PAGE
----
March 15, 2010
From: Leanne and David Atkinson
Concerning message #23276:
You asked for photos of Sea Pens. We get several types of Sea Pen here so I will send some more messages showing the different varieties [see messages #23326, #23328]. They are something we see in the Port Stephens-Great Lakes Marine Park regularly over all of the dive sites. Here are our second series of photos. The first photo shows a Sea Pen stalk with Polyps out. It was taken at Fly Point, Port Stephens-Great Lakes Marine Park, Port Stephens, NSW Australia in 8metres of water. The next two show Sea Pens from The Pipeline with a close up of the Polyps. Both of these were taken at The Pipeline, Nelson Bay Port Stephens.
Locality: The Pipeline, Nelson Bay, Port Stephens, 8metres, New South Wales, Australia, Pacific Ocean, 07 March 2009, Sandy bottom with scattered Sea Pens, sponges, bryozoans, gorgonias, soft corals, hydroids and ascidians. Length: 30mm. Photographer: Leanne and David Atkinson.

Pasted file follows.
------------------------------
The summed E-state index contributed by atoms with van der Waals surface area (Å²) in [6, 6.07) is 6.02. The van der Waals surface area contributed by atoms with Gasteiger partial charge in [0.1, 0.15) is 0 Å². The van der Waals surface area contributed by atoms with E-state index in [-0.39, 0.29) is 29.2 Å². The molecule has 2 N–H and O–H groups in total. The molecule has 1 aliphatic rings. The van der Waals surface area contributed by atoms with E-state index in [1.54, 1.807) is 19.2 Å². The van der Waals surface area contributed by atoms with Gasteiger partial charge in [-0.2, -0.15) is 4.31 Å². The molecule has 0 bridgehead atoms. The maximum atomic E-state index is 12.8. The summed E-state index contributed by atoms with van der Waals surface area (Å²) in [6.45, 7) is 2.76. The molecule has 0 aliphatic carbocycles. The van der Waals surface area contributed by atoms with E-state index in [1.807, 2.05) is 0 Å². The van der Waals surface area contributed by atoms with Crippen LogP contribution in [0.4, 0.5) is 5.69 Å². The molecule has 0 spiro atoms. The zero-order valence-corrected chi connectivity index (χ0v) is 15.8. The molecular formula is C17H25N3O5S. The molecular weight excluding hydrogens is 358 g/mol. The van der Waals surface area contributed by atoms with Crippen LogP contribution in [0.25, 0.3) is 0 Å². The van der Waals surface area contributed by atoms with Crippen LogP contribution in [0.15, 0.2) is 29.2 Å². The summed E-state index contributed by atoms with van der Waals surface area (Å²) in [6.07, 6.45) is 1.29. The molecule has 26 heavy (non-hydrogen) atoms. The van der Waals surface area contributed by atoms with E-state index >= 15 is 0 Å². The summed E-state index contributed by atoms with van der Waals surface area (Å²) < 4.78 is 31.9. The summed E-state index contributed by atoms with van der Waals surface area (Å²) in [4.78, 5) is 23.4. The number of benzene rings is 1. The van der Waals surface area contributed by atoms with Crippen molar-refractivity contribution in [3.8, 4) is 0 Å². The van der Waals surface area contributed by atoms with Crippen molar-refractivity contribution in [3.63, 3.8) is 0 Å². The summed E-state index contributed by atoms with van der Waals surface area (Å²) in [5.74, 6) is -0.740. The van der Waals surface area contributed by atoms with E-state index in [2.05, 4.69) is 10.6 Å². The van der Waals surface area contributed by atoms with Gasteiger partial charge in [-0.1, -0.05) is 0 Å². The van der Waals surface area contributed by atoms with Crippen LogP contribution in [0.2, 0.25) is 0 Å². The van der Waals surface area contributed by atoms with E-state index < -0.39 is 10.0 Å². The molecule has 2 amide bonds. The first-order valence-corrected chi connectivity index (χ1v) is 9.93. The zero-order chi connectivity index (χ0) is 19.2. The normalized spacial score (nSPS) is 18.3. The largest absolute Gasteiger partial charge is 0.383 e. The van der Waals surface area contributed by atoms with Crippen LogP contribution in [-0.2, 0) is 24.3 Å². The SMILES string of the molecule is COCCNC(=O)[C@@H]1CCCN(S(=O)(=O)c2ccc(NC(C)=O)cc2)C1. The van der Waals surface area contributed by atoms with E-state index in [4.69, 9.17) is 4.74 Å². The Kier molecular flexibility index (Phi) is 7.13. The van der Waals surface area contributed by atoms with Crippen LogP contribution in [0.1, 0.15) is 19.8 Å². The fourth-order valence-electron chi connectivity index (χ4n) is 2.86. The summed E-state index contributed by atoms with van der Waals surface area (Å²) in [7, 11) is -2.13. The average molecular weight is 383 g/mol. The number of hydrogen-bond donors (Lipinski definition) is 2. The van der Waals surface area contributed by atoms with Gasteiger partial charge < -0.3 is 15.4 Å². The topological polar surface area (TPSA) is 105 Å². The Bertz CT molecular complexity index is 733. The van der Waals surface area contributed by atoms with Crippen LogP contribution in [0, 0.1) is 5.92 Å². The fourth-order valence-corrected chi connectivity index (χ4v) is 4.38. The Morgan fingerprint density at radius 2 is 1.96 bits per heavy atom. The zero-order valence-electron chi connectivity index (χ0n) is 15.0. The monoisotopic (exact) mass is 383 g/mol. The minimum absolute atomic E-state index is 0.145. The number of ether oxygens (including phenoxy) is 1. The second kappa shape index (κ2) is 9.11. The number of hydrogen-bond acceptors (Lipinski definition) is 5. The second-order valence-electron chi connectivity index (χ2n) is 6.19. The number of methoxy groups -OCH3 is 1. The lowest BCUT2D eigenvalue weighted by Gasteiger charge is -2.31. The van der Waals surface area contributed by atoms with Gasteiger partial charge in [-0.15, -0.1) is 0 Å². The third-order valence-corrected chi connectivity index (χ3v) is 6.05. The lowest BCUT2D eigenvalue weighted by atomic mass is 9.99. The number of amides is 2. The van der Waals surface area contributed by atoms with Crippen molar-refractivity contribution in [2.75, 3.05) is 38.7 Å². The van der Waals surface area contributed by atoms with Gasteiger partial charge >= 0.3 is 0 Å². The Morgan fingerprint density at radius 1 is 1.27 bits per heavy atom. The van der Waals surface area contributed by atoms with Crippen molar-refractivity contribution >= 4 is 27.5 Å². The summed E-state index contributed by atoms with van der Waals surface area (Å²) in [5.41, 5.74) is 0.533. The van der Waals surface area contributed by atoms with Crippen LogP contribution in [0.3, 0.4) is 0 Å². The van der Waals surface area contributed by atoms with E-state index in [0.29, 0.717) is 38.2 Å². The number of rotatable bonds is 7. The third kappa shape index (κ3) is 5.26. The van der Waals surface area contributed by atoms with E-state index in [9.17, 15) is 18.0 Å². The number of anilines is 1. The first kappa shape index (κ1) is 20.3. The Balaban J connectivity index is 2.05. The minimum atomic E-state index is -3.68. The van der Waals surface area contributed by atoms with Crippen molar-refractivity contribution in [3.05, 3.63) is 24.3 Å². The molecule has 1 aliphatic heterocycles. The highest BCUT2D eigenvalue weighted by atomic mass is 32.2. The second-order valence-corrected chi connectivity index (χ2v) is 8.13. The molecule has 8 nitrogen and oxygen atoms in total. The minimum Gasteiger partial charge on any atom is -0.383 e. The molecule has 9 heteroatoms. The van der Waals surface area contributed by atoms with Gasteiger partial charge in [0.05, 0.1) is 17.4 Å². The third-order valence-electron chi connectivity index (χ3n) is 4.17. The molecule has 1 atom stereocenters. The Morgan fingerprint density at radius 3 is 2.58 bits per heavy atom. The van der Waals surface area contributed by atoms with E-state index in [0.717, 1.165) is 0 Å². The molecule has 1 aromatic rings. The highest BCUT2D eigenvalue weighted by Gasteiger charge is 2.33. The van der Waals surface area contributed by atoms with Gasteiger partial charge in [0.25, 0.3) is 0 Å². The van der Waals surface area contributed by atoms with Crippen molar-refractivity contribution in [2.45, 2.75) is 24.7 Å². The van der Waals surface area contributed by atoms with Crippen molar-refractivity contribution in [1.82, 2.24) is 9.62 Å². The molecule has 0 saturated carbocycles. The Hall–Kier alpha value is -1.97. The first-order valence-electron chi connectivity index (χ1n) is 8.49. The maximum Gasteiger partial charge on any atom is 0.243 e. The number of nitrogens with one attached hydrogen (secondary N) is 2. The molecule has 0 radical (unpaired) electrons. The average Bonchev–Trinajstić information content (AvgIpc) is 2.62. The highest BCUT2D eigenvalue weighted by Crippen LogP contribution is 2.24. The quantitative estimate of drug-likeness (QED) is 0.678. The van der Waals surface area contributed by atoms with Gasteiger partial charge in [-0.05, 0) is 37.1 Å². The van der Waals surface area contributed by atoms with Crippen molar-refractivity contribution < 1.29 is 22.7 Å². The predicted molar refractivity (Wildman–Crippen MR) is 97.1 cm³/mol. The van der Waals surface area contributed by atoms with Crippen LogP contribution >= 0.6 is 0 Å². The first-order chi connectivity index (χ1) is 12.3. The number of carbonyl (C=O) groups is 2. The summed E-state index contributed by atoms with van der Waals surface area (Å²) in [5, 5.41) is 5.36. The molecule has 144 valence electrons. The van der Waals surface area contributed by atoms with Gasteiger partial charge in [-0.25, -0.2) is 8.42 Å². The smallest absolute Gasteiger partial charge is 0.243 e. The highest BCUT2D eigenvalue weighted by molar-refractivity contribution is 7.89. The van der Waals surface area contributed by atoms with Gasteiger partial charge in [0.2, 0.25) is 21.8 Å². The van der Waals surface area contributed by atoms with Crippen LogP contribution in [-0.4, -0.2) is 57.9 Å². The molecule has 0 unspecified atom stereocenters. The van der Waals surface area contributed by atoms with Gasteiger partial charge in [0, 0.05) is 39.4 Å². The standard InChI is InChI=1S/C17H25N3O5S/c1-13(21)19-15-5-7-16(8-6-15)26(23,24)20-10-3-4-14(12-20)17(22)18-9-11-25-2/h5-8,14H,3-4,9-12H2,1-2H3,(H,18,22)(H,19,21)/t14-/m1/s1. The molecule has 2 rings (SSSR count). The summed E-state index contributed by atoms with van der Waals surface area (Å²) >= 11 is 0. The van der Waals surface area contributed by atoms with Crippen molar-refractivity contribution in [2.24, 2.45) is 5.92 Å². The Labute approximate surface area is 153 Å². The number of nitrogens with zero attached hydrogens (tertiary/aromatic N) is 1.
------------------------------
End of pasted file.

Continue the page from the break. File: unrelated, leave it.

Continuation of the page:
Hope these are of interest.
Leanne & David Atkinson
firstname.lastname@example.orgAtkinson, L. & D., 2010 (Mar 15) Re: Sea pens . [Message in] Sea Slug Forum. Australian Museum, Sydney. Available from http://www.seaslugforum.net/find/23327
Dear Leanne and David,
This is one of a small group of sea pens which have a sausage-shaped body with the polyps radiating out in all directions. They differ from the more speciose 'feather-shaped' species which gave the group the name 'sea pen' because of their resemblance to quill pens.
In my comment to your earlier message [#23326] I wondered just how specialised species of Armina would prove to be in their food choices when sufficient observations were made. Interestingly this sea pen seems to be the one that Armina sp. 9 is feeding on in an earlier message of yours [#13514]. Perhaps it would be a nice study to do on the Port Stephens area. Although we cant name either the sea pens or the Armina species at present, they are sufficiently distinct from eacch other to identify and give them temporary names.